the stone in the swardMy second reason for doubting that Arthur was anything more than dux bellorum in the earliest versions of the legends derives from the odd story of his parentage, wherein a) Uther Pendragon, with the help of Merlin’s enchantments, disguises himself as Gorlois in order to have sex with Gorlois’s wife Ygraine, thus siring Arthur; b) Gorlois conveniently dies the same night, so that Uther is able to marry Ygraine after all; and c) Arthur is nevertheless raised not by Uther and Ygraine but by Ector, and grows up ignorant of his relationship to Uther. To me all this feels like a desperate attempt on the part of the storytellers to reconcile incompatible stories of Arthur’s parentage so as to give him the right heritage. This would all make perfect sense if we assume that the storytellers have mistaken the title of “Pendragon” (an epithet applied to Uther, to Arthur, and in some accounts to Ambrosius Aurelianus as well) for a hereditary kingship rather than something more like an elective dux bellorum. Suppose that in the earliest versions (now lost) of the story, Arthur has no blood relationship to Uther, but succeeds him in the post of Pendragon only because both were chosen for it by the council of the Round Table. (Some versions of the legend do have Arthur inheriting the Round Table itself from Uther.) In that case, later storytellers would be faced with the task of reconciling evidence that Arthur was the son of Uther (that evidence being Arthur’s succeeding Uther as “Pendragon,” here misunderstood as a hereditary title) with evidence that he was someone else’s son entirely; the tale of Uther’s deception of Ygraine and the tale of Arthur’s fosterage with Ector may well have originally been different strategies for achieving such reconciliation. If I’m right, that would mean that Arthur’s status as a hereditary monarch was a relatively late addition to the legend, still further weakening the Arcturus/Ardus connection. Moreover, since the sword in the stone was supposed to be a test of Pendragon parentage like the similar story about Theseus, this too would have to be a later accretion to the Arthur story – telling against Anderson’s argument that the parallel between the two sword stories means the Theseus legend is among the origins of the Arthur legend itself and not just of the sword part.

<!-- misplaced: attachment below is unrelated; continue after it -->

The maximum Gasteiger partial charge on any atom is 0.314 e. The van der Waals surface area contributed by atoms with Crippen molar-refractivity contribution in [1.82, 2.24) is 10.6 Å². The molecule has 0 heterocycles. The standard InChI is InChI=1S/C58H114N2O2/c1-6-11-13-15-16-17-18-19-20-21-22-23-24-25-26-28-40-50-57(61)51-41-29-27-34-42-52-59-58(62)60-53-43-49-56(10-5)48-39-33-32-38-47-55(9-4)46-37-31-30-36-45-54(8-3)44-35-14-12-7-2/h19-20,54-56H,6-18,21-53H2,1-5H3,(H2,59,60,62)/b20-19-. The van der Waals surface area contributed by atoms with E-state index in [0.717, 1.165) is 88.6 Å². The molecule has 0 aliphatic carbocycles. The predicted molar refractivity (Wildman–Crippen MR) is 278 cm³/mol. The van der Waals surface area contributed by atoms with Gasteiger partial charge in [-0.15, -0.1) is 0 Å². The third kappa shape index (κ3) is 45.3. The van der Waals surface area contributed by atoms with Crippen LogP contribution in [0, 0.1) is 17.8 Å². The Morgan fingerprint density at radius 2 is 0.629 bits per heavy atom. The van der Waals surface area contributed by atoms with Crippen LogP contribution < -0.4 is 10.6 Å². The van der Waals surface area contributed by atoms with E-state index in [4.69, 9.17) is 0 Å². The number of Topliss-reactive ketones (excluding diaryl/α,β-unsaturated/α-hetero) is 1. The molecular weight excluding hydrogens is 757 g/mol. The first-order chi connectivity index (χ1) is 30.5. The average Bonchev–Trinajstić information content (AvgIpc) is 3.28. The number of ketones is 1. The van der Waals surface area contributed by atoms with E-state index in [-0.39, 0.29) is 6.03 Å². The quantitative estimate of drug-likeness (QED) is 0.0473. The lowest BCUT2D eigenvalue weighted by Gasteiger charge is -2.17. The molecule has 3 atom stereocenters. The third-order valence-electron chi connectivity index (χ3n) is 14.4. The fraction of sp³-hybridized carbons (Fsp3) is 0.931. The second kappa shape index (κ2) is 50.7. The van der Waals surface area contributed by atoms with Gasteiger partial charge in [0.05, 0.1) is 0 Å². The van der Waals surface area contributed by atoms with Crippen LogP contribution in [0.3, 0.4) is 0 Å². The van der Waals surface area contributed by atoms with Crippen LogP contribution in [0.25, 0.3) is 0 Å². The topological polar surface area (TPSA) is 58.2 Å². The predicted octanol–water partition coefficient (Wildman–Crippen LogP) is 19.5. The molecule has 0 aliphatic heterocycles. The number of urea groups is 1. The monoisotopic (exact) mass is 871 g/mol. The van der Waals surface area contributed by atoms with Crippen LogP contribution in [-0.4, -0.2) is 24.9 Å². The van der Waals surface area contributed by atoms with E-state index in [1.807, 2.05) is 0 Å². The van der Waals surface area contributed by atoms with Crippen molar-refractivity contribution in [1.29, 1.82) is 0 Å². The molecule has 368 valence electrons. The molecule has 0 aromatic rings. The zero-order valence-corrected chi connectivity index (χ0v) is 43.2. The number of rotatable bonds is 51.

Note that I’m not arguing that the Arthur legend originates in some actual 5th-6th century dux bellorum; after all, nothing I’ve said weakens the main argument for skepticism, namely the absence (apart from the enigmatic “Artognou” inscription at Tintagel) of any known historical figure with whom Arthur can plausibly be identified. Some have suggested Riothamos for that role, but Riothamos actually seems to me to match either Ambrosius or Uther – possible doublets of each other in any case – better than Arthur; both the time period and the Continental connections fit more easily. The ideal timeslot for an historical Arthur, in order to match the traditional account, would be in the period just a bit later than the era of the historically attested Vortigern, Aurelius, and Riothamos; and it would be easy enough to insert him there without contradicting the historical evidence, because our evidence for that period is quite a bit thinner than for the preceding one. But this seems a bit like an “Arthur of the Gaps” approach, which is no more respectable than its theological cousin.

So I remain agnostic on the question of Arthur’s historicity. What I am arguing is that since the classical material to which Anderson has drawn our attention seems to have its influence mainly on later phases of the legend and not so much on its origin, Anderson’s findings do not license any additional skepticism about a historical Arthur over and above whatever amount was justified already.


See also this.


5 Responses to Dragonquest; or, A Voyage to Arcturus

  1. Kevin May 31, 2009 at 7:38 pm #

    I don’t know which of the following two facts is weirder: the fact that you wrote this giant post or the fact that I read the entire thing and enjoyed it enormously.

  2. Neverfox June 1, 2009 at 8:12 pm #

    I enjoyed this. More! MORE!